My most recent novel release is Suicide Bomb, a thriller.
This novel has been in the works a long time. I started on it after my first novel, EVIL WAYS was released in 2005. Then, I sat it aside for some other deadlines and assignments. Eventually, the book kept getting pushed aside. In 2017, I decided to revisit the novel, at that time titled Blood Shot. I did an edit/rewrite pass and released a chapter at a time to my Patreon subscribers (www.patreon.com/bobbynash). This not only put the book back on a real deadline, but also allowed me the opportunity to get instant feedback from patrons. I also took the opportunity to kill off a couple of patrons in the book… with their permission, of course. Ha! Ha!
From Amazon: Imagine if you had the power to turn anyone into your personal assassin. Would you use it? For the mysterious man known only as The Controller, the answer is yes! He has perfected the ability to turn ordinary men, women, and even children into the ultimate killers, Suicide Bombs who self-destruct after carrying out their deadly tasks. Washington DC Metro homicide detectives Catherine (Jacks) Jackson and Melvin Carter team up with disgraced Secret Service Agent Samantha Patterson to solve a rash of mysterious murder/suicides that put them on The Controller’s trail and directly in the killer’s crosshairs. Can Jacks and Sam stop The Controller before he goes after his ultimate target, the man who derailed the original project years ago, William Montgomery, then a Senator, and currently President of the United States of America? The final Suicide Bomb is primed and ready. Who will it be? Suicide Bomb is a thriller written by award-winning author Bobby Nash. Published by BEN Books. You can find it in paperback and ebook at Amazon.com and you can read it FREE if you are a Kindle Unlimited subscriber or a Patron of mine. Hardcover and audio editions will be available in 2020.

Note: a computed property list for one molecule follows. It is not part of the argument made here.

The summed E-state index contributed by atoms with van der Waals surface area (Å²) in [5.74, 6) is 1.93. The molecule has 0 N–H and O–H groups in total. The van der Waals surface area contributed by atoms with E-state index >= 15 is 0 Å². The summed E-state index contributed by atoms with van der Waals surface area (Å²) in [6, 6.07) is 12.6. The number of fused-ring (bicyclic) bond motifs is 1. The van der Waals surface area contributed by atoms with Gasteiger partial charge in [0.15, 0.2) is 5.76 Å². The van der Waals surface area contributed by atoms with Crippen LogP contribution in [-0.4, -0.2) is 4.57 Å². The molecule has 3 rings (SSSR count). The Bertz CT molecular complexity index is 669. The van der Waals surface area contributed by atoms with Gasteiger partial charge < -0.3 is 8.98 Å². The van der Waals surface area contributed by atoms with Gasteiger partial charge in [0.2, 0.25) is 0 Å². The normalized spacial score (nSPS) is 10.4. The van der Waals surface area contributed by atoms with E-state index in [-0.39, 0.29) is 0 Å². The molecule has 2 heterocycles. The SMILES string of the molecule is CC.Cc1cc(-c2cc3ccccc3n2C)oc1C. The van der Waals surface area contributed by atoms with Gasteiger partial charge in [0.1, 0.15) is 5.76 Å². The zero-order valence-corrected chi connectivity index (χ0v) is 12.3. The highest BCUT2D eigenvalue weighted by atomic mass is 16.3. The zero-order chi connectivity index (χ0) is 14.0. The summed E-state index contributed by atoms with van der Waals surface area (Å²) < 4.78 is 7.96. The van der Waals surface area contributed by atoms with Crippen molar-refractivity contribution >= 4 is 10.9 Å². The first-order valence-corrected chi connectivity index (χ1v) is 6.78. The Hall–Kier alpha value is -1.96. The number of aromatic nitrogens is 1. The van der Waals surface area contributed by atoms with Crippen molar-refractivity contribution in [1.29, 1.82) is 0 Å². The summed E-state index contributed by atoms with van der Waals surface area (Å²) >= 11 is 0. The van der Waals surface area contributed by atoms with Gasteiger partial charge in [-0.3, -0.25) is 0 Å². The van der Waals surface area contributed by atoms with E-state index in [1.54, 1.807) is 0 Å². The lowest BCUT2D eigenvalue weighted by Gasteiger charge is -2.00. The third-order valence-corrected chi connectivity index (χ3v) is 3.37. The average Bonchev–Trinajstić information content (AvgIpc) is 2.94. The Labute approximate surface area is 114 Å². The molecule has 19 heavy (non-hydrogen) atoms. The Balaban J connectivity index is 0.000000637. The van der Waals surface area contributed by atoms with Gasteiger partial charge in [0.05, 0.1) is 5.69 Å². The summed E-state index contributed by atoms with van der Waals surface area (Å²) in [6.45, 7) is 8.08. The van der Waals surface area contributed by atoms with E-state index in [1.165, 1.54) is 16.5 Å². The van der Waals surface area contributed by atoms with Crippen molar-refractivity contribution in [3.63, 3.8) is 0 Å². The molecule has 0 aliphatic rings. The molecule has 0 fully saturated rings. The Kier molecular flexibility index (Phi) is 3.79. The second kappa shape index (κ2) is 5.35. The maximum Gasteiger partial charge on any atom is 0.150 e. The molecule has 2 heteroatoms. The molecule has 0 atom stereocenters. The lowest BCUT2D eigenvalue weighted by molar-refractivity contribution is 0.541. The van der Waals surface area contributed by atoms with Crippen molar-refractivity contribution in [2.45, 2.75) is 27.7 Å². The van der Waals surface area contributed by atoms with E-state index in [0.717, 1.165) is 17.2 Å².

Tell us something about yourself.
I am from Atlanta, Georgia and I currently like roughly 50 miles outside of Atlanta. I haven’t traveled very far, have I? I started out wanting to be a comic book artist and writing stories began there. Eventually, based off the advice of a friend, I decided to stop splitting my focus between writing and art and focused on writing. After that, my writing improved and a few years later, I sold my first comic book script to a publisher. Then came that fateful day when I decided to write a novel. My first professional published work came in 1992 when I did comic strips for a kid’s magazine. That series ran 12 years. My first professional comic book premiered in 2000. My first professional novel was released in 2005.